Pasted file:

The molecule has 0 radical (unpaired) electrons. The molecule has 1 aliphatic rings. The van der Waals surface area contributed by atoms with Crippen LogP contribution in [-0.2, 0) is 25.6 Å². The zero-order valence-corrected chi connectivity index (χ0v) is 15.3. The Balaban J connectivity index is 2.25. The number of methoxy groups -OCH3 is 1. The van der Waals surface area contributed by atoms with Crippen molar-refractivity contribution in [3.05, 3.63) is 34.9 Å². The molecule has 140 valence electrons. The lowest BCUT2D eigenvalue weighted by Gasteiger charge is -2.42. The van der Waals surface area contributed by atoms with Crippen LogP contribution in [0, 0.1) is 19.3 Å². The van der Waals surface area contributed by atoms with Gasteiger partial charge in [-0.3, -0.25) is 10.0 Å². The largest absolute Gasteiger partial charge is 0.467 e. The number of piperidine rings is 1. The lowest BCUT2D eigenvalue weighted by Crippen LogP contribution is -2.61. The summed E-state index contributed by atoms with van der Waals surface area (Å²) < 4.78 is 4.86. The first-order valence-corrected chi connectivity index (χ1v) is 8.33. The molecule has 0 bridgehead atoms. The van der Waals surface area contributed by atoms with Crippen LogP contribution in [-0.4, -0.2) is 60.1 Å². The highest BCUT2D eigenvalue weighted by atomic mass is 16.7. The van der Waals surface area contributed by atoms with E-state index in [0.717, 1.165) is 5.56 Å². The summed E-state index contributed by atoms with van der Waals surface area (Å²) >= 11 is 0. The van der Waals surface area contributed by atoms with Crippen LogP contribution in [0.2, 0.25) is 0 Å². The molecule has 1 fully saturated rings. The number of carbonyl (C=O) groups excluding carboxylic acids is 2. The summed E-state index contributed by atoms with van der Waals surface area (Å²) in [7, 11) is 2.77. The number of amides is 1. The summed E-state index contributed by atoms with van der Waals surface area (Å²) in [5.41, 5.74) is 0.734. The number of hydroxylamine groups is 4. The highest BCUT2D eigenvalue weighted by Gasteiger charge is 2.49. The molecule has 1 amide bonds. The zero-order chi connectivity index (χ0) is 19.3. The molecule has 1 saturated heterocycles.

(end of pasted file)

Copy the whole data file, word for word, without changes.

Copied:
The molecule has 0 radical (unpaired) electrons. The molecule has 1 aliphatic rings. The van der Waals surface area contributed by atoms with Crippen LogP contribution in [-0.2, 0) is 25.6 Å². The zero-order valence-corrected chi connectivity index (χ0v) is 15.3. The Balaban J connectivity index is 2.25. The number of methoxy groups -OCH3 is 1. The van der Waals surface area contributed by atoms with Crippen molar-refractivity contribution in [3.05, 3.63) is 34.9 Å². The molecule has 140 valence electrons. The lowest BCUT2D eigenvalue weighted by Gasteiger charge is -2.42. The van der Waals surface area contributed by atoms with Crippen LogP contribution in [0, 0.1) is 19.3 Å². The van der Waals surface area contributed by atoms with Gasteiger partial charge in [-0.3, -0.25) is 10.0 Å². The largest absolute Gasteiger partial charge is 0.467 e. The number of piperidine rings is 1. The lowest BCUT2D eigenvalue weighted by Crippen LogP contribution is -2.61. The summed E-state index contributed by atoms with van der Waals surface area (Å²) < 4.78 is 4.86. The first-order valence-corrected chi connectivity index (χ1v) is 8.33. The molecule has 0 bridgehead atoms. The van der Waals surface area contributed by atoms with Crippen LogP contribution in [-0.4, -0.2) is 60.1 Å². The highest BCUT2D eigenvalue weighted by atomic mass is 16.7. The van der Waals surface area contributed by atoms with E-state index in [0.717, 1.165) is 5.56 Å². The summed E-state index contributed by atoms with van der Waals surface area (Å²) >= 11 is 0. The van der Waals surface area contributed by atoms with Crippen LogP contribution in [0.2, 0.25) is 0 Å². The molecule has 1 fully saturated rings. The number of carbonyl (C=O) groups excluding carboxylic acids is 2. The summed E-state index contributed by atoms with van der Waals surface area (Å²) in [7, 11) is 2.77. The number of amides is 1. The summed E-state index contributed by atoms with van der Waals surface area (Å²) in [5.41, 5.74) is 0.734. The number of hydroxylamine groups is 4. The highest BCUT2D eigenvalue weighted by Gasteiger charge is 2.49. The molecule has 1 amide bonds. The zero-order chi connectivity index (χ0) is 19.3. The molecule has 1 saturated heterocycles.